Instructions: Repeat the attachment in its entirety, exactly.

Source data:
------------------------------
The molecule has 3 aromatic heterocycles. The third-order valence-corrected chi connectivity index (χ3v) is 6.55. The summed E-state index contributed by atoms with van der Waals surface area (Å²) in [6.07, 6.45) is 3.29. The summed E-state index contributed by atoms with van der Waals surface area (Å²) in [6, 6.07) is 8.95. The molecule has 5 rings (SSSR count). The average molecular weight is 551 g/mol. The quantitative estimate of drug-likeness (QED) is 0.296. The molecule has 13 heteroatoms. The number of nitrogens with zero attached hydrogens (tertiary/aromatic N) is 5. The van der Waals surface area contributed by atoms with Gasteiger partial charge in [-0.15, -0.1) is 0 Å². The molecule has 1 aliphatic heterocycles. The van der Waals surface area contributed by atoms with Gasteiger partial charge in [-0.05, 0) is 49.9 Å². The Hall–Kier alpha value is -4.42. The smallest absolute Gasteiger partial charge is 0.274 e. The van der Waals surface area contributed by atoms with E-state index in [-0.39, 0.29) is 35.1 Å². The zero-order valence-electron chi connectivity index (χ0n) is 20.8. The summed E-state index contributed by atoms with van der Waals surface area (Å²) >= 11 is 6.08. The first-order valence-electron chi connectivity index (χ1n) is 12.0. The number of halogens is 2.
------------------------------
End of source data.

The molecule has 3 aromatic heterocycles. The third-order valence-corrected chi connectivity index (χ3v) is 6.55. The summed E-state index contributed by atoms with van der Waals surface area (Å²) in [6.07, 6.45) is 3.29. The summed E-state index contributed by atoms with van der Waals surface area (Å²) in [6, 6.07) is 8.95. The molecule has 5 rings (SSSR count). The average molecular weight is 551 g/mol. The quantitative estimate of drug-likeness (QED) is 0.296. The molecule has 13 heteroatoms. The number of nitrogens with zero attached hydrogens (tertiary/aromatic N) is 5. The van der Waals surface area contributed by atoms with Gasteiger partial charge in [-0.15, -0.1) is 0 Å². The molecule has 1 aliphatic heterocycles. The van der Waals surface area contributed by atoms with Gasteiger partial charge in [-0.05, 0) is 49.9 Å². The Hall–Kier alpha value is -4.42. The smallest absolute Gasteiger partial charge is 0.274 e. The van der Waals surface area contributed by atoms with E-state index in [-0.39, 0.29) is 35.1 Å². The zero-order valence-electron chi connectivity index (χ0n) is 20.8. The summed E-state index contributed by atoms with van der Waals surface area (Å²) >= 11 is 6.08. The first-order valence-electron chi connectivity index (χ1n) is 12.0. The number of halogens is 2.